The U.S. is on track this year to “easily exceed” a previous annual record of 14.7 gigawatts in coal retirements, dropping 15.4 gigawatts of capacity, according to a recent report from the Institute for Energy Economics and Financial Analysis.

The research organization expects this retirement trend to continue in coming years, according to data compiled using sources such as corporate announcements, integrated resource plans and news reports. The current U.S. coal fleet still sits at about 246 gigawatts of capacity. But retirements forecasted at 36.7 gigawatts from the beginning of 2018 through 2024 will reduce that capacity by 15 percent. 

IEEFA notes that federal or state policy changes, like the Affordable Clean Energy (ACE) rule to replace the Obama-era Clean Power Plan, could influence closures. But the report also reiterates that policy is not the main driver behind retirements. Economics will push “sizable” retirements in 14 states including Indiana, Minnesota, Ohio and West Virginia.

“Some of these closures may shift calendar years,” said Seth Feaster, an IEEFA data analyst and author of the report. “But that won’t affect the overall figures.”

According to Feaster, the 36.7 figure is “very conservative.”

“IEEFA fully expects these numbers to grow — we are aware of a number of coal-fired plants or units already under review for closure, but they have not been announced,” said Feaster in an email. “We are also aware of some other plants and units that are now running at low capacity factors, and are likely to get closed in the next few years.”

As other researchers have noted, cheap natural gas and renewables have made coal increasingly uneconomic. Those trends will fundamentally change the U.S. electricity mix. The Energy Information Administration (EIA) believes that coal-fired electricity will drop from 39 percent of the mix in 2014 to 27 percent in 2019. 

EIA expects gas will make up the majority of that capacity, growing to 35 percent of generation in 2018 and 2019. But the agency notes that renewables play an increasingly important role as well; they are forecasted to produce 10 percent of electricity in 2018 and nearing 11 percent in 2019.

EIA data released after the IEEFA report shows that renewables reduced emissions by a nearly comparable amount as fuel-switching to gas.

Some of the decline in coal, according to IEEFA, has to do with age. Most of the country’s coal plants came online before 1980. Developers built many gas, wind and solar plants after 2000.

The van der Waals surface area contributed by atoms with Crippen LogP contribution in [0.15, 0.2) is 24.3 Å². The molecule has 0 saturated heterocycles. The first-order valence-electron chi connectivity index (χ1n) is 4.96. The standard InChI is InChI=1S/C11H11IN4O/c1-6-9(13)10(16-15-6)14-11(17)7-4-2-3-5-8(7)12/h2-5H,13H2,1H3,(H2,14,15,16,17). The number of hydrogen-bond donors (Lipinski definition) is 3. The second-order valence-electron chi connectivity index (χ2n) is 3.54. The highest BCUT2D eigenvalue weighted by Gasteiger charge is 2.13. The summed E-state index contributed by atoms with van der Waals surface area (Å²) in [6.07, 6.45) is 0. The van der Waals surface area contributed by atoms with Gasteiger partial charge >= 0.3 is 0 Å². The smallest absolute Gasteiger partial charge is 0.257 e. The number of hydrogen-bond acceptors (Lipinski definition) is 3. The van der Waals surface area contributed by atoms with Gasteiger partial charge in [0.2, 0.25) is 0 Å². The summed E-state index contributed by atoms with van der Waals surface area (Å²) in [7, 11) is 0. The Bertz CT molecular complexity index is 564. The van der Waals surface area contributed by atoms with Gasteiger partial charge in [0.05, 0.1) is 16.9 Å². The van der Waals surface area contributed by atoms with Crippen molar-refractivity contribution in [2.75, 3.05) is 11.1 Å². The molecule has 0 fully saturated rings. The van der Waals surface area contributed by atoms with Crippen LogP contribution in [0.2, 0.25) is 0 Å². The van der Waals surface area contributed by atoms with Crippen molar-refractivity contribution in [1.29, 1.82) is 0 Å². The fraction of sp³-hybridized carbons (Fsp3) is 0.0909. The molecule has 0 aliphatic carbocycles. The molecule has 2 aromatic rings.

But the retirement of younger plants — like Texas’ Sandow Power Plant, which was expanded in 2009 and retired in January — show economics can favor clean energy and gas even against more recent builds.

“The electric-generating industry is well into a fundamental transition,” writes Feaster in the report. “In short, the future of coal-fired generation assets is limited.”

Trump administration attempts to stem retirements

Several of the companies most impacted are those that have reached out to the Trump administration for help.

IEEFA noted closure announcements from FirstEnergy Solutions in Pennsylvania and Ohio. Earlier this year that subsidiary of FirstEnergy Corp. asked the Trump administration for emergency support for its coal and nuclear plants. It then filed for bankruptcy. Murray Energy, which IEEFA said is likely to suffer in part because of a 6.5-million-ton annual delivery contract with FirstEnergy Solutions, also asked the White House for an emergency order to keep coal mines and plants operational.

Until recently, the federal administration was preparing support for coal and nuclear plants using emergency powers generally associated with wartime. The government reportedly shelved that idea in October because of concerns about cost and legal challenges. 

But the Trump administration is still moving forward with other attempts to buoy coal, like its ACE rule. That regulation gives states more freedom to control emissions from coal plants. Comments on the proposed rule were due October 31. 

A comment submitted by the Edison Electric Institute (EEI), a trade group representing investor-owned electric utilities, indicates the varying perspectives of utilities across the country when it comes to the role of coal regulations.

“EEI’s member companies had — and continue to have — differing views on both the extent of EPA’s legal authority to adopt the final [Clean Power Plan]…and the relative stringency of the goals in the final CPP,” writes EEI, although it acknowledges that “the electric sector is undergoing a transition toward low- and zero-emitting generation that will continue over the next decade and beyond.”

That transition may be accelerating. IEEFA writes that coal plant closures following announcements from FirstEnergy Solutions and American Electric Power are “occurring far sooner than expected.”